Making sure that the stressor does indeed lead to a positive outcome is very psychological – you have to interpret that stressor as a challenge instead of as a threat to yourself. This is based on research by Dr. Wendy Berry Mendes at UCSF. For instance, when you’re walking into your boss’s office to ask for that raise, you psych yourself up by saying: “This is a great challenge for me.  I’ve built a really great rapport with my boss. I’m coming with a really thoughtful argument for why I deserve this raise and how it’s going to be more in alignment with salaries of comparable colleagues. This will be a great challenge for me.” 

When you have a challenge versus a threat response, your actual physiology is different. When you’re in the challenge response, your body opens up its blood vessels, so more of that blood and oxygen get to your brain. Then you have a threat response, you still have the blood pumping, but it’s constricting so you are limiting the amount of blood and oxygen that’s reaching your brain. 

It’s important to note that you don’t want the sympathetic nervous system response to happen all day every day. When this happens, stress turns toxic. When you’re constantly in a high threat sympathetically-aroused state, your systems get burned out. It’s that system burnout, called allostatic load, which eventually over decades leads to increased risk of cardiovascular disease and cancer.

This is really fascinating. So what you’re saying is, it’s not the stressful event in and of itself that is harmful to our bodies, it’s our perception of the stress and the event?

That’s right. Much of the impact of stress on health is about our own perceptions and response to the stressor. I think it’s important to have a caveat though. I published a study that showed that using the app Headspace every day decreases perceptions of stress and anxiety. But I like to make the argument that while it is true that perceptions of stress and anxiety levels did decrease for the people who used the Headspace app, it doesn’t mean that we can place all the onus on managing stress on each individual person. Most of the stress-relieving changes in a workplace need to happen from the top. If somebody just has too much work, and they don’t have the time, the resources or the tools to get that work done, that has nothing to do with whether they can cope with it or not, it has to do with the institution making changes to balance it out. We have to be careful with blaming the victim and balance that with the fact that a lot of times people are in situations that are really untenable.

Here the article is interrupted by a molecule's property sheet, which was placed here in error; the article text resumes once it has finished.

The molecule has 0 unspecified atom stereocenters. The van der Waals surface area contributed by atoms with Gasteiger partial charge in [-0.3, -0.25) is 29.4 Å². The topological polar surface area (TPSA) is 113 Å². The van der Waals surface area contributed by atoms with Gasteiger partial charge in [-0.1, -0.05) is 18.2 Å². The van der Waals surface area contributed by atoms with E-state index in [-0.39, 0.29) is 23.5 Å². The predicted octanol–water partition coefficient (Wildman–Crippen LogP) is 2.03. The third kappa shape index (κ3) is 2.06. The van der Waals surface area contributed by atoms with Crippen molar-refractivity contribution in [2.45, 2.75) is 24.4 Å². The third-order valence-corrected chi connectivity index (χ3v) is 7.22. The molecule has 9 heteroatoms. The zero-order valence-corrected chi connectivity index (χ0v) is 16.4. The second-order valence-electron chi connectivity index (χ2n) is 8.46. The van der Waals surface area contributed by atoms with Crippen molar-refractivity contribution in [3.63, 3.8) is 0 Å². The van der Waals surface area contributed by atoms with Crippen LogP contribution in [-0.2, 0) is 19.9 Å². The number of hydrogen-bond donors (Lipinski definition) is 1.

What do you think workplaces should be doing to combat the negative effects of stress and make happier and healthier places to work?

I read that there are three things that play into high levels of work stress in corporations. The first is not being verbally acknowledged for the contribution somebody is making. The second is not being financially compensated or rewarded to the point that feels adequate for the amount of effort somebody is putting in. And the third is not having the social support needed to get through the difficult time. Leaders should be thinking about how they utilize one, two, or all three of these levers to decrease work stress and increase employee engagement.

What is your top tip for reducing stress and cultivating wellbeing in the workplace?

Appreciation and acknowledgement. There’s been so much research on the benefits for an individual of cultivating gratitude. I like to take it to the next level and say, how can we make gratitude a tool for greater connection to others? How can you take that gratitude or that sense of appreciation, and give it as a gift to other people so that they can inherit the energy through saying thanks for doing this, you really did a great job on this. Feeling seen and acknowledged for the high level of work that we’re putting in can reduce levels of work stress, and improve overall well-being.


  • Reeva Misra


    Walking on Earth

    Reeva is Founder and CEO of Walking on Earth, a digital wellness platform. She is a certified Jivamukti Yoga Teacher in London and Founder of Vahani Scholarship. She holds a BA in Experimental Psychology from Oxford University and a MA from the Jackson Institute for Global Affairs at Yale University.